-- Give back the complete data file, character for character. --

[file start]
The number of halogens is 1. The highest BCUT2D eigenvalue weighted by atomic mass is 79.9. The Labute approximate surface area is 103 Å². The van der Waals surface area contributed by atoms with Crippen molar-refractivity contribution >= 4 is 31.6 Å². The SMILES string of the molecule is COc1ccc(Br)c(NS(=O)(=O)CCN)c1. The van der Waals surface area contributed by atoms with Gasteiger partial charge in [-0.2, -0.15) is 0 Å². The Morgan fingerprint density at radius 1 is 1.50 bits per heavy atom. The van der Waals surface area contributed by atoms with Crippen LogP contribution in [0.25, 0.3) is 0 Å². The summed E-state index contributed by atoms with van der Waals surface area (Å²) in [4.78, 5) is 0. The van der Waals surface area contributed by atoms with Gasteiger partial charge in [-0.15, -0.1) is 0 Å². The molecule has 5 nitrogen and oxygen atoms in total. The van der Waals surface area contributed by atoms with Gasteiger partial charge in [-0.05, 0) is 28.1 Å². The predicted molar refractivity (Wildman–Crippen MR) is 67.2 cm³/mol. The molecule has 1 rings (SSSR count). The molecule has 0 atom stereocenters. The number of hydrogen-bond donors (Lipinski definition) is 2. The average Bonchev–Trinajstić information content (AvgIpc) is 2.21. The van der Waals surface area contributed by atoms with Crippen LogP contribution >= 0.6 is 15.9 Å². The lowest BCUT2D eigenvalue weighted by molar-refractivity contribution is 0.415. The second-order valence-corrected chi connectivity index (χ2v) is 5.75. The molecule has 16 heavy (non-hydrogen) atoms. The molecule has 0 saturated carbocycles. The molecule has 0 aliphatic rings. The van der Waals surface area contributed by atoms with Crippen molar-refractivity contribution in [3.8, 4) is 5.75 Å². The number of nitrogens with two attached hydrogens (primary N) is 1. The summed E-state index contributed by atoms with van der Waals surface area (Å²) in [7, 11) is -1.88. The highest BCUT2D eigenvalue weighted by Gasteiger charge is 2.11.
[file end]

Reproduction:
The number of halogens is 1. The highest BCUT2D eigenvalue weighted by atomic mass is 79.9. The Labute approximate surface area is 103 Å². The van der Waals surface area contributed by atoms with Crippen molar-refractivity contribution >= 4 is 31.6 Å². The SMILES string of the molecule is COc1ccc(Br)c(NS(=O)(=O)CCN)c1. The van der Waals surface area contributed by atoms with Gasteiger partial charge in [-0.2, -0.15) is 0 Å². The Morgan fingerprint density at radius 1 is 1.50 bits per heavy atom. The van der Waals surface area contributed by atoms with Crippen LogP contribution in [0.25, 0.3) is 0 Å². The summed E-state index contributed by atoms with van der Waals surface area (Å²) in [4.78, 5) is 0. The van der Waals surface area contributed by atoms with Gasteiger partial charge in [-0.15, -0.1) is 0 Å². The molecule has 5 nitrogen and oxygen atoms in total. The van der Waals surface area contributed by atoms with Gasteiger partial charge in [-0.05, 0) is 28.1 Å². The predicted molar refractivity (Wildman–Crippen MR) is 67.2 cm³/mol. The molecule has 1 rings (SSSR count). The molecule has 0 atom stereocenters. The number of hydrogen-bond donors (Lipinski definition) is 2. The average Bonchev–Trinajstić information content (AvgIpc) is 2.21. The van der Waals surface area contributed by atoms with Crippen LogP contribution >= 0.6 is 15.9 Å². The lowest BCUT2D eigenvalue weighted by molar-refractivity contribution is 0.415. The second-order valence-corrected chi connectivity index (χ2v) is 5.75. The molecule has 16 heavy (non-hydrogen) atoms. The molecule has 0 saturated carbocycles. The molecule has 0 aliphatic rings. The van der Waals surface area contributed by atoms with Crippen molar-refractivity contribution in [3.8, 4) is 5.75 Å². The number of nitrogens with two attached hydrogens (primary N) is 1. The summed E-state index contributed by atoms with van der Waals surface area (Å²) in [7, 11) is -1.88. The highest BCUT2D eigenvalue weighted by Gasteiger charge is 2.11.